Asian markets start week lower

<p>Asian stocks declined the most this month as the MSCI Asia Pacific Index sank 1% at noon in Tokyo.  The won retreated from a three-year […]</p>

Asian stocks declined the most this month as the MSCI Asia Pacific Index sank 1% at noon in Tokyo.  The won retreated from a three-year high. About three shares declined for every one that advanced on MSCI’s Asia Pacific Index, which was headed for its biggest drop since June 27. Japan’s Nikkei 225 Stock Average lost 0.7% and Hong Kong’s Hang Seng Index slumped 0.9%.

Australian companies traded lower after the government announced plans for a carbon tax yesterday. Australia’s S&P/ASX 200 Index slipped 1.3%, Asia’s biggest drop, after Prime Minister Julia Gillard yesterday announced the nation’s first tax on greenhouse gas emissions. Macarthur Coal tumbled 3.2% while Virgin Blue Holdings decreased 2.9% amid speculation the levy will hurt the earnings of mining companies and airlines. Qantas Airlines said the tax could cost the company around A$110 million to $115 million in 2013, leading to higher ticket prices.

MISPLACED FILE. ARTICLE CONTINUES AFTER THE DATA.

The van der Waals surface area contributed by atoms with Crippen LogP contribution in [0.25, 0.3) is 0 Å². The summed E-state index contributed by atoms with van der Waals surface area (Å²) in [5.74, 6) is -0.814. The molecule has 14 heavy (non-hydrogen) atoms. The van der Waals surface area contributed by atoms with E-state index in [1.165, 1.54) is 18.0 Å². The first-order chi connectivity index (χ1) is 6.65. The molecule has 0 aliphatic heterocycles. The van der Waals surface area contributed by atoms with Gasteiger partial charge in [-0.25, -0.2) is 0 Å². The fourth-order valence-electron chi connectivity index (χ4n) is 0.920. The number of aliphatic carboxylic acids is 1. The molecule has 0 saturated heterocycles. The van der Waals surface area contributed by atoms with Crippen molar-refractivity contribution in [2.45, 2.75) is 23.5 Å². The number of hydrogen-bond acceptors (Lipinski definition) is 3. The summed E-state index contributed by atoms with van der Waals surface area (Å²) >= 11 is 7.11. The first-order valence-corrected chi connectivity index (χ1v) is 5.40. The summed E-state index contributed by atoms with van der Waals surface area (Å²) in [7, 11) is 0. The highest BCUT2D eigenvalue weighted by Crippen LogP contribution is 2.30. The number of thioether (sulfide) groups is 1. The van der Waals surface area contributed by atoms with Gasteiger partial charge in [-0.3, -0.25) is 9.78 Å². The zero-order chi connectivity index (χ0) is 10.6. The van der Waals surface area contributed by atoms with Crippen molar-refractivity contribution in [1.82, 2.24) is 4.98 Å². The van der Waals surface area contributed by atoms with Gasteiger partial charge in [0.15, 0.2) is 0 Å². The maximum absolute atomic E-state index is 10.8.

The Asia Pacific region was also dragged lower by a higher than expected Chinese reading on inflation over the weekend. Industrial & Commercial Bank of China slid 1%, pacing declines among Chinese financial companies traded in Hong Kong, after the nation’s consumer price index jumped 6.4% in June, the most since June 2008 and more than the 6.2% forecast by economists. Separate data released yesterday showed exports rose a smaller-than-forecast 17.9%, while imports grew 19.3%, less than analysts had predicted. China will report GDP numbers on Wednesday.

In other corporate news, Asia’s largest makers of silicon for solar panels are almost doubling their factory size this year just as surplus production sends prices tumbling for the main raw material for the $35 billion industry. Korea’s OCI and GCL-Poly Energy Holdings of China said publically they’ll increase capacity to a combined 88,000 metric tons a year from 48,000 tons.

In commodities, immediate-delivery bullion was little changed at $1,543.70/lb in early morning Singapore trading after advancing as much as 0.2% to $1,547.18/lb, the highest since June 23. Gold, which touched a record $1,577.57/lb on May 2, climbed for the first week in the last week after US employers added the fewest jobs in nine months in June and the unemployment rate jumped unexpectedly. Futures on the Comex in New York gained 0.2% to $1,544/lb.

In the agricultural space, Queensland Sugar Chairman Alan Winney wrote to Australian farmers, noting more offshore investment in the agricultural space as foreign countries look to secure food supply to appease concerns of rising food demand. China reported a 575 increase in pork prices, year on year, which alone contributed to around 21% of the CPI increase for June. Pork in Beijing on Sunday rose to 36 Yuan (US$5.5) per kilo.

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